Linked by Thom Holwerda on Sun 12th Aug 2012 22:16 UTC
General Development "I cannot help but speculate on how the software on the Curiosity rover has been constructed. We know that most of the code is written in C and that it comprises 2.5 Megalines of code, roughly. One may wonder why it is possible to write such a complex system and have it work. This is the Erlang programmers view."
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Comment by OSbunny
by OSbunny on Tue 14th Aug 2012 15:23 UTC
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Why is the CPU only 200MHz and manufactured using an outdated 150nm process?

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RE: Comment by OSbunny
by anevilyak on Tue 14th Aug 2012 16:05 in reply to "Comment by OSbunny"
anevilyak Member since:

Radiation hardening. Bear in mind, the Earth's ionosphere and other parts of the atmosphere shield us from quite a bit of that, while out in space and/or on mars, a significant number of cosmic rays and such will be encountered. On hardware that's not radiation-hardened, that will easily result in bits being flipped in memory and transistor states being changed, which will cause things to go wrong quite rapidly. Generally speaking, the smaller the manufacturing process/feature size, the more sensitive it is to that kind of manipulation, and there's a significant added cost and testing needed for radiation hardening (plus relatively limited use cases), which is why it tends to lag a few generations behind the latest consumer products.

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RE[2]: Comment by OSbunny
by zima on Tue 14th Aug 2012 17:47 in reply to "RE: Comment by OSbunny"
zima Member since:

More than "bits being flipped in memory and transistor states being changed" - consumer-grade kinds of hardware would be likely quickly destroyed ( the picture in Radiation effects and environments section)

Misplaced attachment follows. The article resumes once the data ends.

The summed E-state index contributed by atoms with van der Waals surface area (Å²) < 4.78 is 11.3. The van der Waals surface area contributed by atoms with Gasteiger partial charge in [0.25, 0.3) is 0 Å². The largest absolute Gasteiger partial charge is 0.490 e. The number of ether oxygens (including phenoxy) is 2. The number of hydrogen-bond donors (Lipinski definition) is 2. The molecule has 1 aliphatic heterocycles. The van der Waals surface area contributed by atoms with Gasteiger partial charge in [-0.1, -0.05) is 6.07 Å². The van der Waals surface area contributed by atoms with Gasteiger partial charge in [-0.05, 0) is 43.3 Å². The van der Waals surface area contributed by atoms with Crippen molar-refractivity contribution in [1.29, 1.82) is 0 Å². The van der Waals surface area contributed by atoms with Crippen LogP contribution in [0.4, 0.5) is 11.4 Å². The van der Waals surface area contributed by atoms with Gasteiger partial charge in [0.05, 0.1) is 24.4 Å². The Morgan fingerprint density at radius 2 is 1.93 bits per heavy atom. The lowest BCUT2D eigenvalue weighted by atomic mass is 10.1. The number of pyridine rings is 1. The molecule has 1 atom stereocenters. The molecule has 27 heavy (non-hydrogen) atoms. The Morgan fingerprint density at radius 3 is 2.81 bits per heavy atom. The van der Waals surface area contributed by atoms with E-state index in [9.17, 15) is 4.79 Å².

Now, the ISS does have ~100 Thinkpads onboard that seem to be doing quite well, but:
a) critical systems, in particular the main computers of the station (IIRC, using i386), are rad-hard nonetheless
b) I imagine that one of the reasons for an order of magnitude more laptops than humans is to always have a spare at hand
c) the station is still quite well protected in LEO also by our magnetosphere (hm, and I wouldn't be surprised if the tenuous Martian atmosphere - without magnetosphere - makes things occasionally harder on the rovers, by changing singular high-energy particles into showers of them)

there's a significant added cost and testing needed for radiation hardening (plus relatively limited use cases)

Maybe even most usage scenarios for rad-hard processors are quite content with the amount of processing power they already have? It kinda seems like that for most avionics; or for systems working in direct vicinity to nuclear reactors, particle accelerators, or medical usages of radiation (which generally tend to just transmit readouts, heavy processing done elsewhere).
So it looks that autonomous rovers, space science missions in general (already collecting such vast amounts of ~astronomical data that there's no way to transmit it all - first stages of analysis must be done onboard), might represent even more limited use case.
(plus, the pre-launch preparations usually take something like a decade, can realistically use only what's available a few years before launch)

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